The Jewish Chronicle - - FRONT PAGE - THERESA MAY

BRI­TAIN HAS a proud record of tol­er­ance and ac­cep­tance. But even in a coun­try such as ours, we must be on guard against ha­tred and big­otry and any sign of a resur­gence of an­ti­semitism.

Re­cent re­ports from the Com­mu­nity Se­cu­rity Trust, which have in­di­cated a rise in an­ti­semitic in­ci­dents across the United King­dom, are deeply wor­ry­ing. Ac­counts of Jewish peo­ple be­ing ver­bally abused on the street, plac­ards dis­play­ing loath­some threats, and bricks be­ing thrown through sy­n­a­gogue win­dows are — like any form of hate crime — ab­hor­rent and un­ac­cept­able.

When this news­pa­per con­ducted a straw poll of Jewish peo­ple in north Lon­don ear­lier this month, I was sad­dened to read that 63 per cent ques­tioned their future in the UK amid a rise in an­ti­semitic in­ci­dents.

I am clear that ev­ery­one in this coun­try should be able to live their lives free from racial and re­li­gious ha­tred and ha­rass­ment. No one should live in fear be­cause of their be­liefs or who they are.

Since we pub­lished our hate crime ac­tion plan in 2012, the gov­ern­ment has made sig­nif­i­cant progress. That cross-gov­ern­ment plan iden­ti­fied three core ob­jec­tives: to pre­vent hate crime, to in­crease re­port­ing, and to im­prove the op­er­a­tional re­sponse.

We have pro­vided over £2.3 mil­lion of fund­ing to or­gan­i­sa­tions to help achieve those ob­jec­tives. This in­cludes sup­port for Jewish state schools and vol­un­tary or­gan­i­sa­tions such as the Anne Frank Trust, who work with more than 60,000 young peo­ple ev­ery year, help­ing them to chal­lenge dis­crim­i­na­tory behaviour.

We have also es­tab­lished a work­ing group to tackle an­ti­semitism, which brings to­gether com­mu­nity rep­re­sen­ta­tives and ex­perts from across gov­ern­ment to help ex­plore is­sues af­fect­ing Jewish com­mu­ni­ties.

When un­ac­cept­able in­ci­dents oc­cur, I want to en­sure that they are re­ported. So we are work­ing closely with the po­lice and crim­i­nal jus­tice agen­cies to en­cour­age vic­tims to re­port them, for in­stance through third-party ser­vices and the True Vi­sion web­site. We have also im­proved the ev­i­dence base so we can un­der­stand the true scale of hate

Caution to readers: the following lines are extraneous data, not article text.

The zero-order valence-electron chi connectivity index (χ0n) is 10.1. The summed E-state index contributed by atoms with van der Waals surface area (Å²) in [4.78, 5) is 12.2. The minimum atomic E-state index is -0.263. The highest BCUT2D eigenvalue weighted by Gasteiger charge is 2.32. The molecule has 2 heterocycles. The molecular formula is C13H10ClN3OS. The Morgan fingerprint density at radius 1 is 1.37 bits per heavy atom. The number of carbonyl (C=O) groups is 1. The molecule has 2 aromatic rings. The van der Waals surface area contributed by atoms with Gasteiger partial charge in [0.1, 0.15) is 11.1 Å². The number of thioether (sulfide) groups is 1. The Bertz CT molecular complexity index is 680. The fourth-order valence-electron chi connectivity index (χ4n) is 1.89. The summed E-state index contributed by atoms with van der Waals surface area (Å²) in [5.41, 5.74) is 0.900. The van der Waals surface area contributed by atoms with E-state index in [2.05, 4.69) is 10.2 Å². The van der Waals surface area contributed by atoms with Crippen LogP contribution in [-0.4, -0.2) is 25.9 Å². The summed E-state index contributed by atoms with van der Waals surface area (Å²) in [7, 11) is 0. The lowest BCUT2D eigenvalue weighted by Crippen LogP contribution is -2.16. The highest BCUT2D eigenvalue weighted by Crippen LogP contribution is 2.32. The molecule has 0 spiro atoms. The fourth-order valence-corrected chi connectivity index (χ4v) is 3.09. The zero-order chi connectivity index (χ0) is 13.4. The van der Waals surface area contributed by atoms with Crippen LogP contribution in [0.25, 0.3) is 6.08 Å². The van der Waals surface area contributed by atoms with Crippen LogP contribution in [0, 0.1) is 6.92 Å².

There is no place in our coun­try for anti-Jewish ha­tred

crime. Po­lice forces have been for­mally col­lect­ing this data since 2011 and, last De­cem­ber, we pub­lished an over­view of hate crime in Eng­land and Wales.

The UK has one of the strong­est leg­isla­tive frame­works in the world to pro­tect com­mu­ni­ties from hos­til­ity, vi­o­lence and big­otry. The num­ber of peo­ple re­ceiv­ing a cus­to­dial sen­tence for racially or re­li­giously ag­gra­vated crimes is higher than ever be­fore, and th­ese crim­i­nals are spend­ing more time in prison. New po­lice guid­ance, pub­lished in May, will en­sure that po­lice forces un­der­stand lo­cal ten­sions and work with af­fected com­mu­ni­ties to keep peo­ple safe from harm.

The gov­ern­ment makes no apolo­gies for re­fus­ing peo­ple ac­cess to the UK who seek to sub­vert our shared val­ues. That is why in Fe­bru­ary this year I ex­cluded Dieudonné M’bala M’bala from en­ter­ing the UK. He has made an­ti­semitic com­ments which have no place in our coun­try.

But big­otry and ha­tred still oc­cur far too of­ten in the UK to­day. The Crime Sur­vey for Eng­land and Wales in­di­cates that on av­er­age there are 278,000 in­ci­dents of hate crime each year with 154,000 cases be­ing racially mo­ti­vated and 70,000 re­lat­ing to reli­gion. I know that when hate crimes oc­cur, they can have dev­as­tat­ing con­se­quences for vic-

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